That means understanding the customer base in detail and ensuring that the proposition is targeted to the right segments. Of course, targeting companies by size is a step in the right direction – and a successful measure in its own right – but we increasingly expect to see many more vertically differentiated solutions, as operators see the benefits that 5G can deliver. We anticipate that operators that have learnt from digital attackers will leverage their core assets – the network and the user identity enabled via the MSISDN – to craft propositions for sectors such as healthcare, offshore industries, education and more.

This might sound contrary to the need to simplify, but not if such services are targeted correctly – so that potential customers from such sectors can find them (unlike consumer offers, which are rarely signposted to customers in that way) and backed by appropriate campaigns to the existing communities of users introducing such new offers.

Design and Delivery

Design has also proven to be crucial – most people who use online services appreciate the investments that have gone into user interfaces, dashboards and the like. But this doesn’t have to be left to the digital attackers. Design is critical to the user experience, so these factors are intimately related.

We work continuously with some customers to tweak user interfaces and to optimise experiences, so even for more complex product, the results are outstanding usability – and compatibility with other services with which users may be familiar. Of course, user experience is about more than the interfaces, as we have written previously – but getting the designs right and making users comfortable in exploring and using all available functions is a real discipline.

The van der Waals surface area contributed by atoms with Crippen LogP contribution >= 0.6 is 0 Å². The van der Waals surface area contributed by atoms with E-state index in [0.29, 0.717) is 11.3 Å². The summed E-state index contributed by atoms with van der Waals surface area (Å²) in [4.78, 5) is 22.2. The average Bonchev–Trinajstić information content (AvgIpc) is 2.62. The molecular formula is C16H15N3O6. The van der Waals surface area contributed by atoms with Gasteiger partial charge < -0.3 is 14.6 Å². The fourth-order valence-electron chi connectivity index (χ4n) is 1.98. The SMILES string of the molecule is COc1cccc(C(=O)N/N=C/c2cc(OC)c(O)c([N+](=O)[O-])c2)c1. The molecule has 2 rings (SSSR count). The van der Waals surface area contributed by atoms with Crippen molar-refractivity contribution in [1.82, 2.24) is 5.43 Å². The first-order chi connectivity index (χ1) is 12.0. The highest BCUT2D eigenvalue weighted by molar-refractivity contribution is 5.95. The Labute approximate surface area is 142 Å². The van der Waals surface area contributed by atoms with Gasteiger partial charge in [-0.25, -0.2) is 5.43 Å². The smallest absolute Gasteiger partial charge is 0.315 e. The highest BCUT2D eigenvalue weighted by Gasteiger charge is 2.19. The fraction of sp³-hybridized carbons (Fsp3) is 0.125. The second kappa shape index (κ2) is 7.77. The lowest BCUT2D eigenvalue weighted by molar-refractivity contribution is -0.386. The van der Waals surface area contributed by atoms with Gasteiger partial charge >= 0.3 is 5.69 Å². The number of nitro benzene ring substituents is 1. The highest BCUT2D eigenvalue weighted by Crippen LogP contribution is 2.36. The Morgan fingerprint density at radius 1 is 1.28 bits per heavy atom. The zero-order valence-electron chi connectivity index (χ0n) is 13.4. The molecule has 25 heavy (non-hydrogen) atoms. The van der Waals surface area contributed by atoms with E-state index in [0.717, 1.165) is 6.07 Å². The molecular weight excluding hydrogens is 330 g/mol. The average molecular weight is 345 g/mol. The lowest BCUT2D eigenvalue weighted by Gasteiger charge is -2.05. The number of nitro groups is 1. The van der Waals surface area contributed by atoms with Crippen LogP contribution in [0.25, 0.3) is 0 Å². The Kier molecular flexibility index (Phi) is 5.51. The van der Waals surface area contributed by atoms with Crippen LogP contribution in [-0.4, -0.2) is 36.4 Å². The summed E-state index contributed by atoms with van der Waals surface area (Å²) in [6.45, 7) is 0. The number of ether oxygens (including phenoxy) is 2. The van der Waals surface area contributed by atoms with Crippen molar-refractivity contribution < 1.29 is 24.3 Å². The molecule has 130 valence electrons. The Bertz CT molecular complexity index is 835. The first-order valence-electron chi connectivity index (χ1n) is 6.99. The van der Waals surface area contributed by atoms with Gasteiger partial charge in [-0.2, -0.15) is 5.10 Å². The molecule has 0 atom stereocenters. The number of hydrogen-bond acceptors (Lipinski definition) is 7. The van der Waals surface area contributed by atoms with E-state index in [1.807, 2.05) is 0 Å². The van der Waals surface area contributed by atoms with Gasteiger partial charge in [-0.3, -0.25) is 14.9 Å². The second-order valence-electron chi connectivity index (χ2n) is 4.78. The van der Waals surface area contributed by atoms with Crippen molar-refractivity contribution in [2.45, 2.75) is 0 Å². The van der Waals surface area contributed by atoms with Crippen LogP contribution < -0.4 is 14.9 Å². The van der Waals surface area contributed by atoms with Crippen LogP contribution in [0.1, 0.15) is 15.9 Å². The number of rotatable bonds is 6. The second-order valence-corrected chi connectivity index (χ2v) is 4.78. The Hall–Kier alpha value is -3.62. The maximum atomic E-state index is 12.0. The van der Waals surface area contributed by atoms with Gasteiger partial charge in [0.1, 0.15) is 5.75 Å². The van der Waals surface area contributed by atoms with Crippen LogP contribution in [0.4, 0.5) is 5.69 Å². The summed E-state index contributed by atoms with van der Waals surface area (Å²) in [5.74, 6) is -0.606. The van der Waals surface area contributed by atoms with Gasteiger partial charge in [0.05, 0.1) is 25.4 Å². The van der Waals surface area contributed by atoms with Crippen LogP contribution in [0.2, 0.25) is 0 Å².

It used to be said, for example, that for every PBX with 100+ features, only a few were actually used by the majority. Many such features were hard to use, hard to find and it was difficult to remember how to use them once you had. No-one wants to consult a user manual anymore – not for long, anyway.

Integrate digital attacker tactics to your existing business

So, the right attention to the products, the right attention to their design and the experience they deliver are all key to success – whether as a digital attacker or not. As a provider of B2B solutions to operators, we’ve worked with both traditional players and new entrant attacker brands – and the factors recommended by McKinsey are embraced by all of the successful ones.

They won’t guarantee success, but they will certainly make a huge difference to your ability to deliver. While the digital attacker option is a compelling one, don’t overlook the fact that some of the tools and tactics they adopt can also be brought into your existing business – with a bit of help from Gintel.

Segmentation, Service differentiation, MSISDN, 5G